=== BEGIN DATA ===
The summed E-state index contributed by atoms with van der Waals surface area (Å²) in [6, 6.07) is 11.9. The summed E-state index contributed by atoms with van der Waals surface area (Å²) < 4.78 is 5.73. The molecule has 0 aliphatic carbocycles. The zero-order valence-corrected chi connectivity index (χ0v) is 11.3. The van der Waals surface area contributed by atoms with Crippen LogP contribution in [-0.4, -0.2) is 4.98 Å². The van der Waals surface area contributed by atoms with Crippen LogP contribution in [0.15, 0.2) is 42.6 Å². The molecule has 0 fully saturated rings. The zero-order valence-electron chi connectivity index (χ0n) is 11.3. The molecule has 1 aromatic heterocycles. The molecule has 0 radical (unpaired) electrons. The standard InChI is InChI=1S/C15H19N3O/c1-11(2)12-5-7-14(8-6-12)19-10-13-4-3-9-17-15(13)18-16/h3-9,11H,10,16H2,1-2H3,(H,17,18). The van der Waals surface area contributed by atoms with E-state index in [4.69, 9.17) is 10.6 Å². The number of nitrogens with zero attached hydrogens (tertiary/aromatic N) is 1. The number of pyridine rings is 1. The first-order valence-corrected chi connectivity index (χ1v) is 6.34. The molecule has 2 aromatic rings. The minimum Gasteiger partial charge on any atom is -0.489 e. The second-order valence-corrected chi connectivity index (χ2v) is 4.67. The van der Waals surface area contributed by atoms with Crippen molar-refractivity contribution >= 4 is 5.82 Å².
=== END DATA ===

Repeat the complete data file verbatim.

The summed E-state index contributed by atoms with van der Waals surface area (Å²) in [6, 6.07) is 11.9. The summed E-state index contributed by atoms with van der Waals surface area (Å²) < 4.78 is 5.73. The molecule has 0 aliphatic carbocycles. The zero-order valence-corrected chi connectivity index (χ0v) is 11.3. The van der Waals surface area contributed by atoms with Crippen LogP contribution in [-0.4, -0.2) is 4.98 Å². The van der Waals surface area contributed by atoms with Crippen LogP contribution in [0.15, 0.2) is 42.6 Å². The molecule has 0 fully saturated rings. The zero-order valence-electron chi connectivity index (χ0n) is 11.3. The molecule has 1 aromatic heterocycles. The molecule has 0 radical (unpaired) electrons. The standard InChI is InChI=1S/C15H19N3O/c1-11(2)12-5-7-14(8-6-12)19-10-13-4-3-9-17-15(13)18-16/h3-9,11H,10,16H2,1-2H3,(H,17,18). The van der Waals surface area contributed by atoms with E-state index in [4.69, 9.17) is 10.6 Å². The number of nitrogens with zero attached hydrogens (tertiary/aromatic N) is 1. The number of pyridine rings is 1. The first-order valence-corrected chi connectivity index (χ1v) is 6.34. The molecule has 2 aromatic rings. The minimum Gasteiger partial charge on any atom is -0.489 e. The second-order valence-corrected chi connectivity index (χ2v) is 4.67. The van der Waals surface area contributed by atoms with Crippen molar-refractivity contribution >= 4 is 5.82 Å².